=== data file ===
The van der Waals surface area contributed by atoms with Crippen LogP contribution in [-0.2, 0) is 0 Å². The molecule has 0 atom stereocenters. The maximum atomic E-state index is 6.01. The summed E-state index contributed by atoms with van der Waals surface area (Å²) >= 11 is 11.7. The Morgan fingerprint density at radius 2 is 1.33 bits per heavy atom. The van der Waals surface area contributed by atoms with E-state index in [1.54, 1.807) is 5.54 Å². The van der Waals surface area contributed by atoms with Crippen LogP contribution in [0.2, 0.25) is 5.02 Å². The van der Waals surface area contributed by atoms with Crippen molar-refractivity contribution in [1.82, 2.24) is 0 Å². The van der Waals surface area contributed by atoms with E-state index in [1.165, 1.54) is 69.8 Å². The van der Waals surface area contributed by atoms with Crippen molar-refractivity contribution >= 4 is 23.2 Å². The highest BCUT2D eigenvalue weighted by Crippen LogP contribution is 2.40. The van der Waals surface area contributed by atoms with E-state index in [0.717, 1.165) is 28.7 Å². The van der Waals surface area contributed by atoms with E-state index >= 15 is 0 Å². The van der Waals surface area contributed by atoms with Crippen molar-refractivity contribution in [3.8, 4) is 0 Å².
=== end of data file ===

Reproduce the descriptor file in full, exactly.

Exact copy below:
The van der Waals surface area contributed by atoms with Crippen LogP contribution in [-0.2, 0) is 0 Å². The molecule has 0 atom stereocenters. The maximum atomic E-state index is 6.01. The summed E-state index contributed by atoms with van der Waals surface area (Å²) >= 11 is 11.7. The Morgan fingerprint density at radius 2 is 1.33 bits per heavy atom. The van der Waals surface area contributed by atoms with E-state index in [1.54, 1.807) is 5.54 Å². The van der Waals surface area contributed by atoms with Crippen LogP contribution in [0.2, 0.25) is 5.02 Å². The van der Waals surface area contributed by atoms with Crippen molar-refractivity contribution in [1.82, 2.24) is 0 Å². The van der Waals surface area contributed by atoms with E-state index in [1.165, 1.54) is 69.8 Å². The van der Waals surface area contributed by atoms with Crippen molar-refractivity contribution >= 4 is 23.2 Å². The highest BCUT2D eigenvalue weighted by Crippen LogP contribution is 2.40. The van der Waals surface area contributed by atoms with E-state index in [0.717, 1.165) is 28.7 Å². The van der Waals surface area contributed by atoms with E-state index >= 15 is 0 Å². The van der Waals surface area contributed by atoms with Crippen molar-refractivity contribution in [3.8, 4) is 0 Å².